Business professor presents research in Germany

Dec 23, 2012 | Business

A Louisiana Tech business professor recently presented research to faculty and graduate students at Kühne Logistics University in Hamburg, Germany as part of their Research Seminar Series.
Rebecca J. Bennett’s presentation was titled “The Impact of Perceived Job Alternatives: Examining the Destructive Effects of Work Frustration and Turnover Intentions on Employee Deviance.”  Bennett is a professor in the management and information systems department in the College of Business.
She discussed the counter-intuitive findings of recent research undertaken with colleagues Marie Mitchell of the University of Georgia and Craig Crosley of the University of South Florida. Based on a concept called reactance theory, they predicted that individuals who were frustrated at work and wanted to quit, but who felt “stuck” in their jobs, were more likely to engage in counterproductive behaviors at work than those who thought they had more job alternatives.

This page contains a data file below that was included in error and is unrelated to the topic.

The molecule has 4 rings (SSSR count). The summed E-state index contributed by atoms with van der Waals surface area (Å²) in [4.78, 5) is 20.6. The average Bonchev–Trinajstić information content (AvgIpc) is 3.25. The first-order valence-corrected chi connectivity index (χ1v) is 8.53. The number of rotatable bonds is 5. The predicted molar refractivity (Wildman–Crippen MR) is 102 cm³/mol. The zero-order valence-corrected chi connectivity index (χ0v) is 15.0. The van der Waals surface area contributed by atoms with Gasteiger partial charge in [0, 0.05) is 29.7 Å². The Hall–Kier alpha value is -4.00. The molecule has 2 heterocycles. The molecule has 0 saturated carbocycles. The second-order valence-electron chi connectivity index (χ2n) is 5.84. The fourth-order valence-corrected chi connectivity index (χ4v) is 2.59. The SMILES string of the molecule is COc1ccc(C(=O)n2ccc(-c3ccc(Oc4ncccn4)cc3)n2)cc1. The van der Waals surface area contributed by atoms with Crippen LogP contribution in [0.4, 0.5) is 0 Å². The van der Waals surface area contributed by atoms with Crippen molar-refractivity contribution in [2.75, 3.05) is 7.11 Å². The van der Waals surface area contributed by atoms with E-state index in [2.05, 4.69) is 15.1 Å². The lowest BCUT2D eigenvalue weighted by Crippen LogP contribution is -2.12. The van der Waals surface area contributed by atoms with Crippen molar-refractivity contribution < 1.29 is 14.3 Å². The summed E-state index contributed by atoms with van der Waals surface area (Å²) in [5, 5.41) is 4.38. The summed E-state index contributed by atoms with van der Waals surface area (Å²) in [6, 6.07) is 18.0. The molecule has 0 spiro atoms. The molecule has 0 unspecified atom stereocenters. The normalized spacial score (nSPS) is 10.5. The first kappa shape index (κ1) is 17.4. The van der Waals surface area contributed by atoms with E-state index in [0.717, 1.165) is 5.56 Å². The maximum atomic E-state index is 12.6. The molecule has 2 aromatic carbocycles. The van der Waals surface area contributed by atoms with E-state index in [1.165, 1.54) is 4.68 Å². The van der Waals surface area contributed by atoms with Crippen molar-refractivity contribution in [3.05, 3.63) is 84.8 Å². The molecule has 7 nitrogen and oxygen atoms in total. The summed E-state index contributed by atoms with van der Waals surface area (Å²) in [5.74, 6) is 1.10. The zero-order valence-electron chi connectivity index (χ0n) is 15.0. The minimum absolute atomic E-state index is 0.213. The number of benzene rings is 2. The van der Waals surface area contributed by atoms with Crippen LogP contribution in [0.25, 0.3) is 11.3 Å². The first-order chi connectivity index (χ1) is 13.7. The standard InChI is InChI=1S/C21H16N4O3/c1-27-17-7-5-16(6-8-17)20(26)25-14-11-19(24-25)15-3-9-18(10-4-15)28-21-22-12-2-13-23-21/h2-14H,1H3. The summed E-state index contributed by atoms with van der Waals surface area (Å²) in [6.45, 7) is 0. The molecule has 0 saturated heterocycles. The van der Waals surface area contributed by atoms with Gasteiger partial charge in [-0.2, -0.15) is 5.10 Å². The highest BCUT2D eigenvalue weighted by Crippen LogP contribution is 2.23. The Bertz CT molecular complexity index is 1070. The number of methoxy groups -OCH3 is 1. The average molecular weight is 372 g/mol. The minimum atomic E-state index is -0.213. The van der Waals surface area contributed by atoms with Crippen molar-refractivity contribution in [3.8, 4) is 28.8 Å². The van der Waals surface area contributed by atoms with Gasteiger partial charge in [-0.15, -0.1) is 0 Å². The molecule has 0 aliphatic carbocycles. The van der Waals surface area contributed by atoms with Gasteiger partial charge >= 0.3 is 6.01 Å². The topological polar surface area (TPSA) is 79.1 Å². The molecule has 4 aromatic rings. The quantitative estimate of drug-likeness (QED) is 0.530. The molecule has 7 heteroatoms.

Dr. Rebecca Bennett

Their findings revealed that those who felt stuck perceived that they had few job alternatives. An analysis of survey responses of 200 anonymous employees supported their predictions.
Practical implications of the findings were suggested by the German and Dutch scholars in attendance. They suggested that companies might choose to provide executive recruitment services for employees so that they were aware of job alternatives if they were dissatisfied.
As part of the visit, Bennett was also invited to give a public presentation titled “Forgiving Offenses in the Workplace:  Differing Motives and Their Results on Employee Well-being.”  In that presentation, she talked about research she recently had published in the Journal of Occupational Health with coauthors Susie Cox  of McNeese University, Thomas Tripp of the University of Washington, Vancouver and Karl Aquino of the University of British Columbia.
Since some of the motives for forgiveness resulted in greater stress or poorer health, she said the audience was curious about the finding that perhaps forgiveness isn’t always a good thing.  Bennett explained that the self-defined forgiveness respondents described was often not “true forgiveness” but rather forced reconciliation because of the work environment.
Written by Reginald Owens –